Now that it was no longer “the lumber capital of the world,” Bangor was uneasy about its status in the rapidly changing global economy. Fate had decreed some time ago that the Queen City of the East would be relegated to a distant geographic perch increasingly far from major markets. The country’s commercial axis had moved west. Was Bangor still the Queen City of the East, or more likely “a star on the edge of night” as envisioned by Henry David Thoreau?
Bangoreans were constantly taking stock, citing statistics about exports and imports, tonnage and board feet, ships and railroad cars. The slightest upward or downward ticks in local commerce set off ecstatic cheers or agonized moans. Everyone had an opinion about how things were going. These contending commentators at the dawn of 1910 could be divided between optimists and pessimists, boosters and nabobs of negativism.
The pessimists included those who bemoaned the fact the city had no large mills, and the biggest manufacturer, Parker & Peakes Shoe Factory, had closed its doors recently. “Bangor is sadly deficient in manufacturing industries,” complained a Bangor Daily News editorial on Aug. 16, 1909. Yet the city had enough money to support “100 open [illegal] bars” and “more amusement houses [relative] to its population than any other city in Maine.” Even Bangor’s great hope, the Bangor & Aroostook Railroad, had figured out a way to bypass the city by building seaports in Stockton and Searsport and by placing its main hub at Northern Maine Junction in Hermon where it crossed paths with the Maine Central. I quoted from this editorial at length in my column last week.
A few months later, on Jan. 7, 1910, more than a page of the newspaper was devoted to an unusual spread that seemed to be an attempt to refute the editorial in August. RAPID GROWTH OF BANGOR: THE CITY OF HOMES, said a huge headline spread across the top of the page. The copy consisted of three stories, the lead written by the Bangor Daily News and the other two by prominent real estate companies Pearl & Dennett and Louis Kirstein & Sons. The message was simple: If the city’s economy was so badly off, why did it continue to grow? The real estate market was red hot.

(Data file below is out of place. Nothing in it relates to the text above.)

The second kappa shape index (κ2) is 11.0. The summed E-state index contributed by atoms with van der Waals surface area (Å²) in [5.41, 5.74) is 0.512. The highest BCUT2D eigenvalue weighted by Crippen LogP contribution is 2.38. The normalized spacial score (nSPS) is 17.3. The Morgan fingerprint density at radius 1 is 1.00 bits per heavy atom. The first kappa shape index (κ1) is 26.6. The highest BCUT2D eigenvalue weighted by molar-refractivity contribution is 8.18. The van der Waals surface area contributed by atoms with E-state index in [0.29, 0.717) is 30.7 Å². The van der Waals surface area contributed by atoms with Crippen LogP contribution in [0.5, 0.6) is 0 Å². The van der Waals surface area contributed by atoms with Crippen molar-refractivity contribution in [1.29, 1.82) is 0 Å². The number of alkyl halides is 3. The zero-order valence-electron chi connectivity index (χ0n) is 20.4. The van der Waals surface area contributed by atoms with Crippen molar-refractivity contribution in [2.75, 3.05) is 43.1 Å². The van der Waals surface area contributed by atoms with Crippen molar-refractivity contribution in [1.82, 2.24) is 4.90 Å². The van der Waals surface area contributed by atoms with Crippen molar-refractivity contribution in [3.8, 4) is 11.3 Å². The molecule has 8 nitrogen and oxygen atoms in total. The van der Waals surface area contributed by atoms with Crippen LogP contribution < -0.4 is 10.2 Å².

“Twenty-five years ago people used to say, with an air of gloomy conviction: Well, the lumber trade is dying, and when it is gone what will become of Bangor,” said the newspaper’s analyst. Those fears were mistaken, however. The lumber trade refused to die. “It is still a big thing in Bangor and all northern and eastern Maine, only the scene of certain of its activities has shifted and different methods are employed.”
More of the lumber was being sawed “up north” and being transferred by rail to many different markets. As many logs as ever were being cut along the Penobscot, but today a large proportion was being transformed into pulp and paper at places like Great Northern Paper Company in Millinocket. That didn’t mean a loss for Ban-gor, but a “substantial gain.”